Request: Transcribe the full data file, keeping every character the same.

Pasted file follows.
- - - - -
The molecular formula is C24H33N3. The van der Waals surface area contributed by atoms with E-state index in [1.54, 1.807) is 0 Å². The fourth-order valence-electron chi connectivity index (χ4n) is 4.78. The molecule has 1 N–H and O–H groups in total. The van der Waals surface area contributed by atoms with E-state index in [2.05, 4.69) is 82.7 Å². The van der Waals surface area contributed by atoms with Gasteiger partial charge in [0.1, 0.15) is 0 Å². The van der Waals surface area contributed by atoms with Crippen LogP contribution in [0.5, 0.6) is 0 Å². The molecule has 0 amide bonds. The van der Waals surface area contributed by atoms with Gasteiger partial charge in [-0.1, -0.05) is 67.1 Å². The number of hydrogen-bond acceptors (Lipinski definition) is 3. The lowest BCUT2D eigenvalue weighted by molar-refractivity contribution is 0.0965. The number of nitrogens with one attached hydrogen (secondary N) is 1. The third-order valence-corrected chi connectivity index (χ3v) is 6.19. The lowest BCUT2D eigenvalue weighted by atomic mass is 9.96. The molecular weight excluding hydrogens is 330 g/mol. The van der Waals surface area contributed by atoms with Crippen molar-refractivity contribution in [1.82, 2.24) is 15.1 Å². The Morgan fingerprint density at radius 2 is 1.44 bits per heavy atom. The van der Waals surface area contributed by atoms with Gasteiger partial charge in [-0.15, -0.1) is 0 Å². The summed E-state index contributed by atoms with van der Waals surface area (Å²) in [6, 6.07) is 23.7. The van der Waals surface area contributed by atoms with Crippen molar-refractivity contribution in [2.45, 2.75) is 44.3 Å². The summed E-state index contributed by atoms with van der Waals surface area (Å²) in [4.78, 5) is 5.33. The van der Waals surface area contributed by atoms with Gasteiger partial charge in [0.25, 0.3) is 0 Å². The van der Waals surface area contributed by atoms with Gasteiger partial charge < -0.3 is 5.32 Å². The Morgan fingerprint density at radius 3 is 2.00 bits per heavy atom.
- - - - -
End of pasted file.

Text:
The molecular formula is C24H33N3. The van der Waals surface area contributed by atoms with E-state index in [1.54, 1.807) is 0 Å². The fourth-order valence-electron chi connectivity index (χ4n) is 4.78. The molecule has 1 N–H and O–H groups in total. The van der Waals surface area contributed by atoms with E-state index in [2.05, 4.69) is 82.7 Å². The van der Waals surface area contributed by atoms with Gasteiger partial charge in [0.1, 0.15) is 0 Å². The van der Waals surface area contributed by atoms with Crippen LogP contribution in [0.5, 0.6) is 0 Å². The molecule has 0 amide bonds. The van der Waals surface area contributed by atoms with Gasteiger partial charge in [-0.1, -0.05) is 67.1 Å². The number of hydrogen-bond acceptors (Lipinski definition) is 3. The lowest BCUT2D eigenvalue weighted by molar-refractivity contribution is 0.0965. The number of nitrogens with one attached hydrogen (secondary N) is 1. The third-order valence-corrected chi connectivity index (χ3v) is 6.19. The lowest BCUT2D eigenvalue weighted by atomic mass is 9.96. The molecular weight excluding hydrogens is 330 g/mol. The van der Waals surface area contributed by atoms with Crippen molar-refractivity contribution in [1.82, 2.24) is 15.1 Å². The Morgan fingerprint density at radius 2 is 1.44 bits per heavy atom. The van der Waals surface area contributed by atoms with Gasteiger partial charge in [-0.15, -0.1) is 0 Å². The summed E-state index contributed by atoms with van der Waals surface area (Å²) in [6, 6.07) is 23.7. The van der Waals surface area contributed by atoms with Crippen molar-refractivity contribution in [2.45, 2.75) is 44.3 Å². The summed E-state index contributed by atoms with van der Waals surface area (Å²) in [4.78, 5) is 5.33. The van der Waals surface area contributed by atoms with Gasteiger partial charge in [0.25, 0.3) is 0 Å². The van der Waals surface area contributed by atoms with Gasteiger partial charge < -0.3 is 5.32 Å². The Morgan fingerprint density at radius 3 is 2.00 bits per heavy atom.